Gloria is a young woman of the Depression. She has aged beyond her years and feels her life is hopeless, having been cheated and betrayed many times in her past. While recovering from a suicide attempt, she gets the idea from a movie magazine to head for Hollywood to make it as an actress. Robert is a desperate Hollywood citizen trying to become a director, never doubting he'll make it. Robert and Gloria meet and decide to enter a dance marathon, one of the crazes of the 1930's. The grueling dancing takes its toll on Gloria's already weakened spirit, and she tells Robert that she'd be better off dead, that her life is hopeless - all the while acting cruelly and bitterly, alienating those around her, trying to convince him to shoot her and put her out of her misery. After all, they shoot horses, don't they? Written by
When Sailor (Red Buttons) is passed out, two referees take his pants off him to dunk him into a tub of ice water; Buttons lifts up his hips so they can easily remove his pants. See more »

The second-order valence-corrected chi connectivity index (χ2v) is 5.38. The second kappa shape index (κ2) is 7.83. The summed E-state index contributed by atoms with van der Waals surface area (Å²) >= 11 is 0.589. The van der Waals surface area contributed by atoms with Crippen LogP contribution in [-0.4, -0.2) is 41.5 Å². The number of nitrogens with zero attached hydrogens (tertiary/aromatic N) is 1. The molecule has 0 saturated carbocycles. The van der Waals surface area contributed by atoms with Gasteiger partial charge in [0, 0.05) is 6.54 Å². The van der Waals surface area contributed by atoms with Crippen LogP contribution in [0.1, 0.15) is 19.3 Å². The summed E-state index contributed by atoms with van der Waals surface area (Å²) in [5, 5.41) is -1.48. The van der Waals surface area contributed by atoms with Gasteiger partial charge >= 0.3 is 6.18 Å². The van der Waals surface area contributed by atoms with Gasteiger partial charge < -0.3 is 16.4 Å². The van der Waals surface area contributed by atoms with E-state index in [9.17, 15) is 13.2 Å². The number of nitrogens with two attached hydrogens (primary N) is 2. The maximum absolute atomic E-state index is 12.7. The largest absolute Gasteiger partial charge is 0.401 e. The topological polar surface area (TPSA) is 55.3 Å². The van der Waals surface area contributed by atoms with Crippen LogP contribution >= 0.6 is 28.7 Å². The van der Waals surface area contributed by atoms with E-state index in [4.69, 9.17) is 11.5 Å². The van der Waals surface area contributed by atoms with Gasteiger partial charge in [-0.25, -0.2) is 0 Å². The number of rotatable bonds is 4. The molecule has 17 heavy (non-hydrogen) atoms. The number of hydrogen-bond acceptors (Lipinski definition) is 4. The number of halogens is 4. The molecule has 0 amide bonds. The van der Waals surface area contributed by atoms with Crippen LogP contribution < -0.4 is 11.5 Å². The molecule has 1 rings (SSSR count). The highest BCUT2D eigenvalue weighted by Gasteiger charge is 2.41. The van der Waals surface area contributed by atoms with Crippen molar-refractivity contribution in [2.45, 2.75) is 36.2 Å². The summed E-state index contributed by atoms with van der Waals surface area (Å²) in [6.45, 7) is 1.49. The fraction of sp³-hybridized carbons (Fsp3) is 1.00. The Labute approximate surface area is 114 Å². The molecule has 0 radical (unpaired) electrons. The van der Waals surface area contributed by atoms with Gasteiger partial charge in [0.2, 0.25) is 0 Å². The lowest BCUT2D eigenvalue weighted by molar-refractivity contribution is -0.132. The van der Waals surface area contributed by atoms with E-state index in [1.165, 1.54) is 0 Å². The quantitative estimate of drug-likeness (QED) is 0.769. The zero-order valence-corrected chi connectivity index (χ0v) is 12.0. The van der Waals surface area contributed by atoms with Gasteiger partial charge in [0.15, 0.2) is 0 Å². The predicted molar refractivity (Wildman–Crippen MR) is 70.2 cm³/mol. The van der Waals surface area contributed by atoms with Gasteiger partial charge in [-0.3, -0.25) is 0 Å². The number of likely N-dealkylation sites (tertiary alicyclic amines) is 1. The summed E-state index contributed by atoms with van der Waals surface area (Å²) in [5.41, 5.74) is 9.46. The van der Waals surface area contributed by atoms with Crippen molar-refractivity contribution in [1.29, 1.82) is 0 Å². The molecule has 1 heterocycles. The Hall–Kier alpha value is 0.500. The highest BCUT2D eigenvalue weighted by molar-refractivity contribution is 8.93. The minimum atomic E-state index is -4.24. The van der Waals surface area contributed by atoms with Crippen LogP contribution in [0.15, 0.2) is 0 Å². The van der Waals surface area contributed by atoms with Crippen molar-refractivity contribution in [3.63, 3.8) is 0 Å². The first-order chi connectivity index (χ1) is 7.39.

You know somethin', Turkey? My old man never got out of the fourth grade. When it came to people, he didn't know his ass from his elbow. You know what he was? He was a faith healer. I used to travel the circuit with him. I was the one he healed. I was the shill to get the crowd set up. "Walk, my boy. When I lay my hand on you, you will walk." You will walk. Sodden old bastard. He thought it was him they believed in, but it was me.
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Viewing "They Shoot Horses, Don't They" is like rubbernecking a horrific traffic accident, or watching a train wreck. The images, no matter how painful, are too disturbing to turn away. This movie documents the depression era pathos by showing us a glimse of a group of dance-marathon contestants battling it out for a winner-take-all purse. Their lives become symbolic of their efforts in the marathon: inexorable pain, constant cramping, and a constant questioning of just "why live in all this misery?" Eventually, the lead performances, especially those of Susanna York and Jane Fonda, show at once characters strong-willed but overcome by simple animal survival. The rest of the stellar cast captures this bleakness as well (watch a young Bonnie Bedelia sing for thrown pennies!!!). Eventually the movie painfully climaxes to let one realize the issues raised by the movie title. The film is stunning in capturing the simple struggle of humanity; it's a must-see, but only once!!!
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